Seven weeks from today Oscar nominating ballots will be in the hands of Academy voters. Seven weeks!  No wonder Academy campaigners already seem stressed and overheated about the race. With the Acad moving to electronic voting and shifting the nominating balloting period 10 days earlier than normal to the holiday corridor of Dec 17 thru Jan 3 this has become the most truncated race in memory, as least as far as those all important nominations are concerned. Noms will be announced on January 10th. That’s two weeks earlier than last year and the same day as the Broadcast Film Critics Association recently announced they would hand out their precursor awards this year and just three days before the Golden Globes. The Academy’s surprise move even forced the Director’s Guild Of America to move up the date of their own nominations announcement by two days to January 8th as everyone scrambles to maintain their piece of the pie and Oscar consultants try to figure out ways to get their movies seen before those ballots are in voters hands.

Speaking of the DGA, their normally non-controversial membership screening program is suddenly causing waves and concern among some awards campaign consultants who got the Guild’s November screening schedule and felt it was showing favoritism to one big contender over all the others. The Guild normally has one official screening for members in  LA, NY, SF, DC and Chicago for most movies. The all-important November schedule does list just one official Guild-sanctioned showing for such contenders as Hitchcock, The Life Of Pi, The Sessions, Silver Linings Playbook, Anna Karenina and Skyfall among other buzzed-titles, with all but the latter two featuring a Q&A with its director. Disney/Dreamworks’ Lincoln though has been given two prime back-to-back official screenings at 3 and 7 PM on Saturday November 10th featuring a Steven Spielberg Q&A following the first one. One studio rep with contenders this year said they had never heard of this happening before and at least one other called the DGA to question them about it. Yet another veteran consultant I contacted who has a film scheduled for November also said it was the first time they had heard of this DGA policy and was upset about the perceived favoritism.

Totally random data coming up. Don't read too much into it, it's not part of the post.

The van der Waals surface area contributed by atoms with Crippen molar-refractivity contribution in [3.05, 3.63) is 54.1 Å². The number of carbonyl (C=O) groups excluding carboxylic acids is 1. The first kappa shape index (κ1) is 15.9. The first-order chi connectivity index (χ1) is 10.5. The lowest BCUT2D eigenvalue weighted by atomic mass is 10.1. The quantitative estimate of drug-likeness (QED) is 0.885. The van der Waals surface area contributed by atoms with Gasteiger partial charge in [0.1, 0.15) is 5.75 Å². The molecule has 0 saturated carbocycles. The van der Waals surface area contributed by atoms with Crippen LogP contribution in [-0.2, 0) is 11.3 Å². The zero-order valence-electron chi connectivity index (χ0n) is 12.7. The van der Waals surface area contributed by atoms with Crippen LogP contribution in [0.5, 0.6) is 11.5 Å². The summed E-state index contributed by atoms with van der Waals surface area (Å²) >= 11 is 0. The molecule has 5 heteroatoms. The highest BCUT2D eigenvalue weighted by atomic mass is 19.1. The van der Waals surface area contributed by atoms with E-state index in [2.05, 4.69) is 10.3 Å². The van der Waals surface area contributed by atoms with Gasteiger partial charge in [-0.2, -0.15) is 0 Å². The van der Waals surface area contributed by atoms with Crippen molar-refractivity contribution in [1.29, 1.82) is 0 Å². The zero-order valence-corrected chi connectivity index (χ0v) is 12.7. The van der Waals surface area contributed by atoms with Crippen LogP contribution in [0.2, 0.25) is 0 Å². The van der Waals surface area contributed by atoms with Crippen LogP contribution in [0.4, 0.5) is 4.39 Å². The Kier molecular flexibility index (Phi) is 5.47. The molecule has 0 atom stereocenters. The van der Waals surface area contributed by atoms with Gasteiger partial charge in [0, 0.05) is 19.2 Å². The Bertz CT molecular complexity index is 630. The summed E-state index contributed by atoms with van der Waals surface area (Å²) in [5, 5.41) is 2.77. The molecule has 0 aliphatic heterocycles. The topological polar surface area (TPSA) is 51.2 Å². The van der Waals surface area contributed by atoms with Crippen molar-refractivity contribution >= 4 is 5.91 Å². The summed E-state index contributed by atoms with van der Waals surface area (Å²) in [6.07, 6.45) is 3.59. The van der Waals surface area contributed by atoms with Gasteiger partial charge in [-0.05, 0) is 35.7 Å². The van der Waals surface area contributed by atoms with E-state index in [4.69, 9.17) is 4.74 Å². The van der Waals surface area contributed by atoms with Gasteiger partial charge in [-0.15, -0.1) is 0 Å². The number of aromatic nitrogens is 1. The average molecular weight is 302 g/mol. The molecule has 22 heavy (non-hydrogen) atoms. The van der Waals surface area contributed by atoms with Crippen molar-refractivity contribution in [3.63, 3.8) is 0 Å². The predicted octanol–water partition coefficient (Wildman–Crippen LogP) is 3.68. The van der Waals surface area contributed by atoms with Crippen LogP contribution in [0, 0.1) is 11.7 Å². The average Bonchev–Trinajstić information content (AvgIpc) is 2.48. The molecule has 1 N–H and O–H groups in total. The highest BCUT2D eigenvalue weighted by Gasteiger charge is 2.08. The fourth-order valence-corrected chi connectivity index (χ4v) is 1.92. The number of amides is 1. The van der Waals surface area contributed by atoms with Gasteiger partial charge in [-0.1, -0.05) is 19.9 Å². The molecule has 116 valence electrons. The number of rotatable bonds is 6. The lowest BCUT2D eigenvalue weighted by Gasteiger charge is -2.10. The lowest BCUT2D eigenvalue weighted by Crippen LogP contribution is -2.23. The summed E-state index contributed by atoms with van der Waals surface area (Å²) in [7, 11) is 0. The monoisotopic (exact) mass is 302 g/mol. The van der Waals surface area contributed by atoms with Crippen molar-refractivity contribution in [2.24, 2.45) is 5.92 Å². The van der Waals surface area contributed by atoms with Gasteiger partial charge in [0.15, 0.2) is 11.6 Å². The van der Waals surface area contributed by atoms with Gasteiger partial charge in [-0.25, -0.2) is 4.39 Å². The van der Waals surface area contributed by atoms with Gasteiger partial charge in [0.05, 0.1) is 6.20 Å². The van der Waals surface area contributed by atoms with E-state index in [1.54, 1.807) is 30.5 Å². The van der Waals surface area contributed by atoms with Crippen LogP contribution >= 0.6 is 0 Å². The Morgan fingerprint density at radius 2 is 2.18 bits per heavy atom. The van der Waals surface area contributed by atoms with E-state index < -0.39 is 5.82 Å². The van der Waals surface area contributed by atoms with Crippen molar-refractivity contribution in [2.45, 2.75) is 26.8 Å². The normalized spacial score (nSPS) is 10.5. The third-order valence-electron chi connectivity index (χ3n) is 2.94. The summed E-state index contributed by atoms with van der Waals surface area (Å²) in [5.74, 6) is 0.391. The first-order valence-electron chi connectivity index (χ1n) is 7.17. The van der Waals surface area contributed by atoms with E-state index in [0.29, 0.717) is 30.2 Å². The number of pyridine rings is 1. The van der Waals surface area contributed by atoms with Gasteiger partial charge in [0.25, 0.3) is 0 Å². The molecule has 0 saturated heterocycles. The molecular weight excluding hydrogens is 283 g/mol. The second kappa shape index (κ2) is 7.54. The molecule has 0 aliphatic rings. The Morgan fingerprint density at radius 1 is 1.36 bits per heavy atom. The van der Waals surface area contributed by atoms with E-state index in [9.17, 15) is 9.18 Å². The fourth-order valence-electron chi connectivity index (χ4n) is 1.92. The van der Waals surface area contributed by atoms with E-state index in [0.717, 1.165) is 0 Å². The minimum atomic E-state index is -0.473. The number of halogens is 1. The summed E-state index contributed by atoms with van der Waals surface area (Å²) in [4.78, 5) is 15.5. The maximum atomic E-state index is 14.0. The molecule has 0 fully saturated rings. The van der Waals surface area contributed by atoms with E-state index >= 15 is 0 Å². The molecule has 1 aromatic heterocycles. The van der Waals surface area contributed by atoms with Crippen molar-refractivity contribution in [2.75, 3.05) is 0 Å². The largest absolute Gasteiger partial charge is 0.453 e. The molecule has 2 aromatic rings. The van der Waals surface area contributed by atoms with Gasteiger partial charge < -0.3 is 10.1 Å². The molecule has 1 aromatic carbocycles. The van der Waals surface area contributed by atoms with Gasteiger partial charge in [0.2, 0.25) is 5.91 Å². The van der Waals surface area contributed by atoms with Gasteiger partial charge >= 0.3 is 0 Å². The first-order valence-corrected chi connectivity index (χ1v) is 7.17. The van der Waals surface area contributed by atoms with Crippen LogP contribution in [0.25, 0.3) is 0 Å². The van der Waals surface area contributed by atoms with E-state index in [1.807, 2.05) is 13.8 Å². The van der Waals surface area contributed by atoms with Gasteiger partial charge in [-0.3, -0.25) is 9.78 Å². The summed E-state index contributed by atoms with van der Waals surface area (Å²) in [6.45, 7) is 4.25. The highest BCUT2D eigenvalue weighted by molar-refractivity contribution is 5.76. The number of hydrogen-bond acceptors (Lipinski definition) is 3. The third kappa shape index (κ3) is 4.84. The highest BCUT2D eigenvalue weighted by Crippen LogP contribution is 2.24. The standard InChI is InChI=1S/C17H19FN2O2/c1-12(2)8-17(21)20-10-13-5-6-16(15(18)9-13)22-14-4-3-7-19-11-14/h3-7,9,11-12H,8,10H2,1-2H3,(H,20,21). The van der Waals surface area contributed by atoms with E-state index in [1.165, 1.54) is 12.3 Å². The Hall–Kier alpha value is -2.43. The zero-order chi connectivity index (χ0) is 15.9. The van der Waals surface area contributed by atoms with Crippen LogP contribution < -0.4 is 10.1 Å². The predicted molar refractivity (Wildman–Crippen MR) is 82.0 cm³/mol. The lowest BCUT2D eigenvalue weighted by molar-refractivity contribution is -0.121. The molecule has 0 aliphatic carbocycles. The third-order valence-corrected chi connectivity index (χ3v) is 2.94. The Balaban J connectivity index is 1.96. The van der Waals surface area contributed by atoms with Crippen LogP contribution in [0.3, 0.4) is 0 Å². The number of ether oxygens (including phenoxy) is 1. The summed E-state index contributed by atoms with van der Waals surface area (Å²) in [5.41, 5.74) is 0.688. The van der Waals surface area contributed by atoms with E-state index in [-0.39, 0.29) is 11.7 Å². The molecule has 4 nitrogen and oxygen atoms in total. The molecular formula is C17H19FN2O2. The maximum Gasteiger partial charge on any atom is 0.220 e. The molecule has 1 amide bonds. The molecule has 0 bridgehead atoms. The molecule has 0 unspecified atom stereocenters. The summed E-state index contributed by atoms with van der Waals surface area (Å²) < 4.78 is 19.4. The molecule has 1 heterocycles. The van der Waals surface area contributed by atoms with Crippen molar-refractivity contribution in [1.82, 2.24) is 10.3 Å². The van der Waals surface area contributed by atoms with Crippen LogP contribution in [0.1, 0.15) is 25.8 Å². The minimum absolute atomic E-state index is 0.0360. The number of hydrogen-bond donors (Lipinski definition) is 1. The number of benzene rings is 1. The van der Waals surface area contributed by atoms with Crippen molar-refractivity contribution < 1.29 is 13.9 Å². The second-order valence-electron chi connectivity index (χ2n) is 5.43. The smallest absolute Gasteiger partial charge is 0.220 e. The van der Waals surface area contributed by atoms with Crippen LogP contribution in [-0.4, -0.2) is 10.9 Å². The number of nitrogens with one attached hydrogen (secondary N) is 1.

The guild for its part says it is definitely not playing favorites in the awards race and that this policy is actually nothing new. A spokesperson told me that although Lincoln was the only film double-playing in November, there are at least two or three others that will do the same in December (no specific titles were divulged) and that overall approximately 18 films in 2012 will have had double-plays, 14 in 2011 and 12 in 2010. They said they decide internally which films to screen twice based on “projected attendance” and that it has no bearing on awards potential. In fact the spokesperson notes that only one film in the last two awards seasons that had the additional screening even made the list of DGA nominees. A Dreamworks source told me they had “no idea” the DGA was running Lincoln twice and that it was strictly the Guild’s decision and they were not involved in it. Certainly it makes sense from the DGA’s standpoint. Spielberg is a 10-time DGA award nominee, 3-time winner and recipient of the Guild’s Lifetime Achievement honor.

But the concern about something like an extra guild screening just shows the tension already out there about a race that is heating up early and with less time to get those all-important voters in to see your film. Expect it to continue like this for the next four months, and maybe especially during the normally quiet holidays because with the condensed voting period there won’t be much of a holiday break at all in the Oscar game this year. Even Thanksgiving weekend will be used in a bigger way than usual to get late-breaking films seen. Universal, for one, plans to have multiple screenings and Q&As for key voting groups of their December 25th release Les Miserables that weekend and other studios plan similar strategies to get their movies out front for Academy and guild voters. DVD screeners have so far been slow to land in Academy mailboxes with only a handful of smaller titles delivered so far. That process should really heat up quickly, even for big studio titles that fear piracy. This year they will just have to get them all out there in the next seven weeks (some like Les Miserables even before they open) or risk falling behind.